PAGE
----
Complete resection of tumor tissue remains one of the most important factors for survival in patients with cancer. Surgical removal is the most common front-line cancer therapy in the $17B USA 2008 market for cancer therapies. Tumor resection in the brain is exceptionally difficult because leaving residual tumor tissue leads to decreased survival and removing normal healthy brain tissue leads to life-long neurological deficits. Brain surgery requires a very high degree of dexterity, accurate navigation, and micro-precision cutting over long durations; thus it is an ideal candidate for robot assisted surgery. However, tumor resection is compounded by the need to make a small opening (keyhole) in the skull, and the difficulty of distinguishing normal from diseased tissue in an intra-operative setting.
We propose to overcome two major limitations affecting robot-assisted surgery in a team approach: inability to (1) automatically and (2) optically guide treatments in a minimally-invasive intraoperative environment with advanced photonics and new cancer biomarkers. Our collaborative team includes the Human Photonics Laboratory lead by Dr. Eric Seibel aiming at development of a novel scanning fluorescence and reflectance imaging system [Figure 1], and 3 research neurosurgeons, for exploration of the new tumor paint [Figure 2]. In this project, the researchers in BioRobotics Lab will be first focusing on the development of new motion planning algorithms to automatically guide a surgical instrument subject to real time fluorescence imaging and medical procedure constraints, and second the system integration of RAVEN II open hardware and software robotic system [Figure 3] with multi-modal scanning fiber endoscopic system.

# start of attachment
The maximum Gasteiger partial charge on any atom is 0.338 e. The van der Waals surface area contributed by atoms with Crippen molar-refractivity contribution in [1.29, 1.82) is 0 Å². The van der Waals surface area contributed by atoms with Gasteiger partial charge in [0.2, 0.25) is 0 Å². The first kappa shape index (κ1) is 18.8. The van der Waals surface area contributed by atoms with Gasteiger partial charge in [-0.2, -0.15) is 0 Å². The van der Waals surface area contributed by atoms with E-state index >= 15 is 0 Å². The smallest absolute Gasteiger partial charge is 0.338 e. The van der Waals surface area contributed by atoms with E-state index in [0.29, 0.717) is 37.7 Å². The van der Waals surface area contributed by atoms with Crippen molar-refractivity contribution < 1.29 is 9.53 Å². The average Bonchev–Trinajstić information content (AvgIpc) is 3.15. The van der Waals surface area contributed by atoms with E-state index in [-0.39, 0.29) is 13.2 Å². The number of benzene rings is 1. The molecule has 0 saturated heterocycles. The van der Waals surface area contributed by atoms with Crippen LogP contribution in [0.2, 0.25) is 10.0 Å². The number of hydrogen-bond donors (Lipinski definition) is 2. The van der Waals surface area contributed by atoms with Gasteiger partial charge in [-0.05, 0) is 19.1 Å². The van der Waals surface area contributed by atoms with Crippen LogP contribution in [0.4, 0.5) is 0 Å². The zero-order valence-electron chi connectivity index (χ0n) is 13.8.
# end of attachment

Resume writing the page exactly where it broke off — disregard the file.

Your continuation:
Human Photonics Laboratory: Yuanzheng Gong (PhD student), Eric Seibel – multimodal scanning fiber endoscopy
Neurosurgeons: Dr. Olson, Dr. Ellenbogen, Dr. Sekhar – development of clinically relevant phantoms and biological models